For many college students, taking out student loans is a necessary part of your college payment strategy. But are you wondering exactly how this whole “borrowing money for college” thing works? After all, this may be the first time you’ve ever taken on any kind of debt.
The good news: Dealing with student loans is actually a lot easier than you think. “Your chosen college will really guide you through the whole process of signing up for your loans and making sure they’re available to you when school starts,” explains Joe Statuto, market relationship manager for Wells Fargo Education Financial Services.
Here’s the rundown on some FAQs when it comes to student loans and when you get them.
1. What’s the first step to get my loan?
Your school will send you a financial aid package that lists federal student loans for which you’re eligible. You’ll let your school know if you accept the loans by a set deadline.
Your loan servicing company will contact you before the start of your freshman year. You’ll typically need to sign a Master Promissory Agreement. You’ll also go through a short online loan education “class” at studentloans.gov.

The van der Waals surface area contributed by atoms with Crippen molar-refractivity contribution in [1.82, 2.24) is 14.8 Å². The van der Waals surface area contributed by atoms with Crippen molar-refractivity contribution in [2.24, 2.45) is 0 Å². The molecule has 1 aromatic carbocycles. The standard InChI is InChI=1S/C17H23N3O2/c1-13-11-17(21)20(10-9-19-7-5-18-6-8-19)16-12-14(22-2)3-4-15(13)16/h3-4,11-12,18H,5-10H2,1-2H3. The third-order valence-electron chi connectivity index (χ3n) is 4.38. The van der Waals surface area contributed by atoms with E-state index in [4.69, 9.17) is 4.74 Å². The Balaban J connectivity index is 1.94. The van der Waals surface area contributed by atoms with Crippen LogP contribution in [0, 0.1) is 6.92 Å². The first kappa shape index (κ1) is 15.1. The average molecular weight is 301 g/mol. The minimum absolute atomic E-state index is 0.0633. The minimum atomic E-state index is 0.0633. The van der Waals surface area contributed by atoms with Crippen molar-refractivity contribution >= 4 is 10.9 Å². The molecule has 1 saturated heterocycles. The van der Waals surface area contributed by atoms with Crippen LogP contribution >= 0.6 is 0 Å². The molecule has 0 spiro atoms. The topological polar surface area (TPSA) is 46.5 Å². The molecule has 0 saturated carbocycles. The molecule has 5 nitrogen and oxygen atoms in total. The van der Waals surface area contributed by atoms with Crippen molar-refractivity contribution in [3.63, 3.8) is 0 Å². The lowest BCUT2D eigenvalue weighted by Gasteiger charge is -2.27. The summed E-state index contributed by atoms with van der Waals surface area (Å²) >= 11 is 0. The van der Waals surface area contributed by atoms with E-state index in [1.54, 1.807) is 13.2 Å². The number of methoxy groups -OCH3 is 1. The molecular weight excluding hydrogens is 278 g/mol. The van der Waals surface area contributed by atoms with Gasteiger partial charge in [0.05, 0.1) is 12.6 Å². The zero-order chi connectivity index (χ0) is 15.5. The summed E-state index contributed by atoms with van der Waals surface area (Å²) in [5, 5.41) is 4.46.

If you take out private loans — through a bank, for example — you’ll need to contact them directly, get approved, and sign loan forms. The private lender will communicate with your school each semester to verify that you’re actually enrolled.
2. When will my loan money arrive? And where?
Federal and private loan funds are typically sent directly to your college. Your loan money will arrive in pieces, not all at once. If your school runs on a two-semester system, you’ll likely get half of your loan money when the fall semester starts and the other half when the spring semester begins.
Loan funds usually arrive at your school a few days after the school sends out your bill for the term.
If there’s any loan money left after your school’s “direct costs” (tuition, fees, and room and board) are paid, your school will cut a check and refund the remainder to you. But it’s not fun money to spend however you want — you will eventually have to pay it back. In fact, you can consider turning the money back in to your lender or taking out a smaller loan next year. “My biggest piece of advice is to only borrow what is needed rather than what [students] are eligible to receive,” says Statuto.
3. How do I know my loan arrived at my school and was applied to my account?
You should be able to view your school’s billing account online. There you’ll see what your school is billing you for the term. You should also see your loan funds being subtracted from your bill. If you don’t see your loan money listed on your account, talk to your financial aid office. They’ll contact your loan servicing company.
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